THE ONLY things certain in life are death and taxes. Unless you are Google, Amazon or Starbucks, of course.
But in an unprecedented move, the latter has now decided to pay corporation tax in the UK above what is currently required by tax law. This means it will pay or pre-pay approximately £10 million in each of the next two years.
However, some have warned that the statement makes a mockery of the UK tax system.
In an open letter posted on its website, managing director for Starbucks Coffee Company UK, Kris Engskov, writes:
Today we are announcing changes that will result in the company paying higher corporation tax in the UK. Specifically, Starbucks will not claim tax deductions for royalties and standard intercompany charges. Furthermore, Starbucks will commit to paying a significant amount of tax during 2013 and 2014 regardless of whether the company is profitable during these years.
The storm (in a coffee cup) revolves around the profit that the company does, or does not, make in the UK. A Reuters investigation found that while Starbucks has achieved over £3bn in UK sales since 1998, it has paid less than 1% corporation tax. Last year, sales were £398m, but the corporation tax was nil.
Corporation tax is levied on profits but Starbucks has avoided paying it for three years in the UK through so-called transfer pricing complex international payments within the company. Starbucks currently makes a loss due to a 4.7% premium paid to its Netherlands division where the coffee beans are roasted and another 20% premium to Switzerland to buy the coffee beans.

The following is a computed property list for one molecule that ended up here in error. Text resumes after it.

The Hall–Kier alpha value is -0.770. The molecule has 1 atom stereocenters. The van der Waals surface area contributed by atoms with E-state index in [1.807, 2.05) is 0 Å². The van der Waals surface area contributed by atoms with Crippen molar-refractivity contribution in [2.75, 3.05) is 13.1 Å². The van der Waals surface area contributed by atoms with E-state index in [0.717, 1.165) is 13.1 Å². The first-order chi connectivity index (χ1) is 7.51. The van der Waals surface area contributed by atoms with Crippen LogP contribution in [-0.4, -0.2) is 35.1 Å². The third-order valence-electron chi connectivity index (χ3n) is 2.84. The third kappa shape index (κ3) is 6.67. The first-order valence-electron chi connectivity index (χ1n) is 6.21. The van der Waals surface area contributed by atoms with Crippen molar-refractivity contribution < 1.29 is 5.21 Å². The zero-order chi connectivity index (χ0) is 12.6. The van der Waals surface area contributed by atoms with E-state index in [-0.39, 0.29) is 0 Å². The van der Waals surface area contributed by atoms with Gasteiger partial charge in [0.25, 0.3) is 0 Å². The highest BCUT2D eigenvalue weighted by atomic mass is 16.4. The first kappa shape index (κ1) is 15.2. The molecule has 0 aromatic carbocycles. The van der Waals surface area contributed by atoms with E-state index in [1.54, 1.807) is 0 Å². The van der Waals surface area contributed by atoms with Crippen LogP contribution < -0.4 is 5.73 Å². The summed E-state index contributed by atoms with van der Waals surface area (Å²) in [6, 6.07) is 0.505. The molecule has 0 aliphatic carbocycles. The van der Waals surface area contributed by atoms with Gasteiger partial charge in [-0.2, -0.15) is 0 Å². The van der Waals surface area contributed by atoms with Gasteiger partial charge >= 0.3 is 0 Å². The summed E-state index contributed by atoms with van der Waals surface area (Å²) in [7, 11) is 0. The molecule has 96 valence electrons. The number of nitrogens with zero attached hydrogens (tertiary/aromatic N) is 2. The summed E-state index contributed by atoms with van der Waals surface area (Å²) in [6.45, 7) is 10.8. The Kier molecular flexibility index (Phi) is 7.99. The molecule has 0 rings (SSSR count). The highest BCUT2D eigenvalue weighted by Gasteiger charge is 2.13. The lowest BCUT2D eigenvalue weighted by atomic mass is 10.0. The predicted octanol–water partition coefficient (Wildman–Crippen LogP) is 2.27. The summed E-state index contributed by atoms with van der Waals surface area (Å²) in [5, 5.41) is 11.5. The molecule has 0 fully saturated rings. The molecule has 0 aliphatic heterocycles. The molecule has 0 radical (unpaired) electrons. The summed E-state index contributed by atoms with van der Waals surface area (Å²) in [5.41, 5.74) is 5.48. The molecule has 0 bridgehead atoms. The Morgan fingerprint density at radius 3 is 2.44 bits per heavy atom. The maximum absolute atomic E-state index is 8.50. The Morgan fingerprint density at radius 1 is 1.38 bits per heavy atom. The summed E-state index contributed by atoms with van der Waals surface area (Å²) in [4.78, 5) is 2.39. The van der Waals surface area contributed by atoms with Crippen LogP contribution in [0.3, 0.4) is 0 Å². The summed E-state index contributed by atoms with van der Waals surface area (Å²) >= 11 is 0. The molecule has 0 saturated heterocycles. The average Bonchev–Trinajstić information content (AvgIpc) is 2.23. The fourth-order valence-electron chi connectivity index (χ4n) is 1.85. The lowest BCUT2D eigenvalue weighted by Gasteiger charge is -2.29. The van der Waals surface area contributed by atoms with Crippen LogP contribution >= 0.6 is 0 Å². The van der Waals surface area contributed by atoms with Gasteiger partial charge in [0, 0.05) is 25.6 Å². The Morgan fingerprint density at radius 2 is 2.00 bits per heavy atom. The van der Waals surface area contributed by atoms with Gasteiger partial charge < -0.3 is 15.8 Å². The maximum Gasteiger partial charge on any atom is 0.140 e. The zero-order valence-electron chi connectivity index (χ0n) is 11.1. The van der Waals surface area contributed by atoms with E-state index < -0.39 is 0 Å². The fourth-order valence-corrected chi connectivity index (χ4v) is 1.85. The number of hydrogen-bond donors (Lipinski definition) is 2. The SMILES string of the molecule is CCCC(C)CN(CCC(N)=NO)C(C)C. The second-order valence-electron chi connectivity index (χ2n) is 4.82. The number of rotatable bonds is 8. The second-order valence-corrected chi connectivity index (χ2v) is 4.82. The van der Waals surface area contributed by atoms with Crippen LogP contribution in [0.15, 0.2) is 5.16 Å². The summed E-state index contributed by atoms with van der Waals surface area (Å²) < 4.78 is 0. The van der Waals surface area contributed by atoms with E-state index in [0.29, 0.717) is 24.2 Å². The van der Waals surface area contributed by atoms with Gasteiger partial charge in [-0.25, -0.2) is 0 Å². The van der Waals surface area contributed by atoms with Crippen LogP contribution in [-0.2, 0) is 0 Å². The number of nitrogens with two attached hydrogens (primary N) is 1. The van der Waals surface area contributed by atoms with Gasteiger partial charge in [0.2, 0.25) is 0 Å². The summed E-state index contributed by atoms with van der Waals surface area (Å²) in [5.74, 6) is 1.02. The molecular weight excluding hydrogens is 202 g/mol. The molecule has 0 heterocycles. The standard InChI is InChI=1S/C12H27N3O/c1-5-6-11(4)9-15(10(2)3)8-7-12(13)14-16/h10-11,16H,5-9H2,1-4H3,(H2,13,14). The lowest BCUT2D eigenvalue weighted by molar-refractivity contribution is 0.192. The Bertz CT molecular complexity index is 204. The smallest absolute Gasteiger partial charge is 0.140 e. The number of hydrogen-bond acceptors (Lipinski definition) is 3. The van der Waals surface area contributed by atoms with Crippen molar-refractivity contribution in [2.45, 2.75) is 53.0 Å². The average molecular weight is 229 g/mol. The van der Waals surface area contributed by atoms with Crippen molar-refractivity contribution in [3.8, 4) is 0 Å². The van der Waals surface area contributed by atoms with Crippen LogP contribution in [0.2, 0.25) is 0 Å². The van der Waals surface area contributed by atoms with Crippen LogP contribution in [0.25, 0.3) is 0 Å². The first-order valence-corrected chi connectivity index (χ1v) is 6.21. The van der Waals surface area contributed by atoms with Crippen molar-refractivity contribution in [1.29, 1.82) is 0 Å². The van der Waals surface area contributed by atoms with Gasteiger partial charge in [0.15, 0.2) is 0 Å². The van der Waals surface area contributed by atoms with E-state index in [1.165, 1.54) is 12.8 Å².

In its letter, the company maintains that is it has found making a profit in the UK is difficult.
The turnabout comes after weeks of intense consumer and campaign pressure following the Reuters revelations. This has damaged the companys brand. Engskov said the commitments it is making on corporation tax are intended to begin a process of enhancing trust with customers.
Campaigners are not convinced. Hannah Pearce from UK Uncut said the announcement is a desperate attempt to deflect public pressure. This weekend she said 40 actions will take place across the country turning Starbucks stores into refuges, crèches and other services which the government are cutting with their unjust and unnecessary austerity plans.
Tax experts are not too pleased either. Patrick Stevens, president of the Chartered Institute of Taxation, told the Telegraph: If Starbucks is saying its current tax arrangements are all agreed with HMRC, then in commercial terms, it is making a gift to the Government, not paying tax. Its gobsmacking really.